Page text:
What Having Anxiety Feels Like (youtube)

Anxiety - Short Film (2018) (youtube)

FACE COVID – How To Respond Effectively To The Corona Crisis (youtube)

My future

Q: I’m concerned about what will happen with my grades as I’ve been told I will not be taking my GCSE’s/A Levels or other exams.

I’m also worried that the Government might say last minute that I will have to do my exams now, even though they have previously said the exams have been cancelled, and I’m not prepared.

A: This situation is the first of its kind to happen where a year group has been unable to take their exams. Your school/college, and exam boards, are now working together to establish what your overall grade will be. They will consider a range of things like:

  • your classwork and homework,
  • your results in assignments
  • any mock exams
  • any non-exam assessment or coursework you might have done,
  • your general progress during your course.

Your school or college will be asked to send exam boards two pieces of information for each of your subjects, based on what they know about your work and achievements and an overall grade will then be given. It looks very unlikely that exams will go ahead this summer. But, if the decision were to change, there would be a procedure which your school or college would inform you of.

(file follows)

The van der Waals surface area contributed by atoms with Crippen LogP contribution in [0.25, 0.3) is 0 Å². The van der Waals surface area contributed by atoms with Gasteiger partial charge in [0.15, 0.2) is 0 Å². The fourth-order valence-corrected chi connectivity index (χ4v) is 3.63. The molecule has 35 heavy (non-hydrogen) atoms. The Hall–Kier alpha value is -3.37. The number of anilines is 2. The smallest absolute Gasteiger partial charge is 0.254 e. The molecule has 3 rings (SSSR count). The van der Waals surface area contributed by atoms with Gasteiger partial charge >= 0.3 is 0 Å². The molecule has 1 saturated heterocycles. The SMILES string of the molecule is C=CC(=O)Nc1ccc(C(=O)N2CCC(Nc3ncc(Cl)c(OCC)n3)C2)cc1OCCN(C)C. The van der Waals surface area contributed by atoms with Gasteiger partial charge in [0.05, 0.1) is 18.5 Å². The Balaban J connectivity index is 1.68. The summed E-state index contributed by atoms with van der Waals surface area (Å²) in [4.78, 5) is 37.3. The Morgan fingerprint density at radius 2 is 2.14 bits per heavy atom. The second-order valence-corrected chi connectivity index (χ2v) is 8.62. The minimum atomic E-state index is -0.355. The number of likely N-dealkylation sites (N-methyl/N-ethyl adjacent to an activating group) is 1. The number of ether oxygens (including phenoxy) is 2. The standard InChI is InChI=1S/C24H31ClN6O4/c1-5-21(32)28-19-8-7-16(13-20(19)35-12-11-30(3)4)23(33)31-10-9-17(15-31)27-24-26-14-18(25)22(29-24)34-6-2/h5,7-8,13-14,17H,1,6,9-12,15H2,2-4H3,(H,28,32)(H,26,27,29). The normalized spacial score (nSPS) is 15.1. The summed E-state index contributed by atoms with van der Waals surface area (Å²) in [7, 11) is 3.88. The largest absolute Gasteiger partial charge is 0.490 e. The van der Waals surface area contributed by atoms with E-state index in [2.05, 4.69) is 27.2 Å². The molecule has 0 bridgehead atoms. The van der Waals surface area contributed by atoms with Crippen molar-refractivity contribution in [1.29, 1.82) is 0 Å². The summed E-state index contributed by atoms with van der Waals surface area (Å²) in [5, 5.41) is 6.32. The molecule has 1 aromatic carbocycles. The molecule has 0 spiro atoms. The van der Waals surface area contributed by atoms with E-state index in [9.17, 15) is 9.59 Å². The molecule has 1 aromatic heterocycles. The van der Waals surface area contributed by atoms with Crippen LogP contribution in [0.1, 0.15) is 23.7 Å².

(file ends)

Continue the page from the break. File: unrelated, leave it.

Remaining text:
Q: I’m in my last year of school/college.  I’m still not sure what I want to do once I’ve finished school/college. What services can help me?

Anyone who needs career advice can still contact Connexions. They are unable to offer face to face appointments at this time, but you can call them on 020 8583 5151. A Connexions adviser will be able to offer careers information, advice and guidance to help you to make the right career steps.

Being at home 24/7

Q: I’m so bored at home. What other things can I do?

A: There are a lot of things you can do over this time to keep yourself busy whilst at home. People have different interests, so finding things that interest you is key. Sites such as Pinterest and Youtube are great places to go to gather inspiration. Below are some sites you can go to that have different activities you can check out, practice, do and conquer.  

Q: I can’t stay at home anymore. My parent/s are driving me insane! What can I do?

A: It’s very difficult when you are having to stay at home a lot and you are not getting on with those around you. Giving each other space is key to helping when tensions are high. It’s important to remember that parents as well as young people have feelings.

When upset, parents and young people both may say things they do not mean, or do mean, but what has been said can be hard to accept.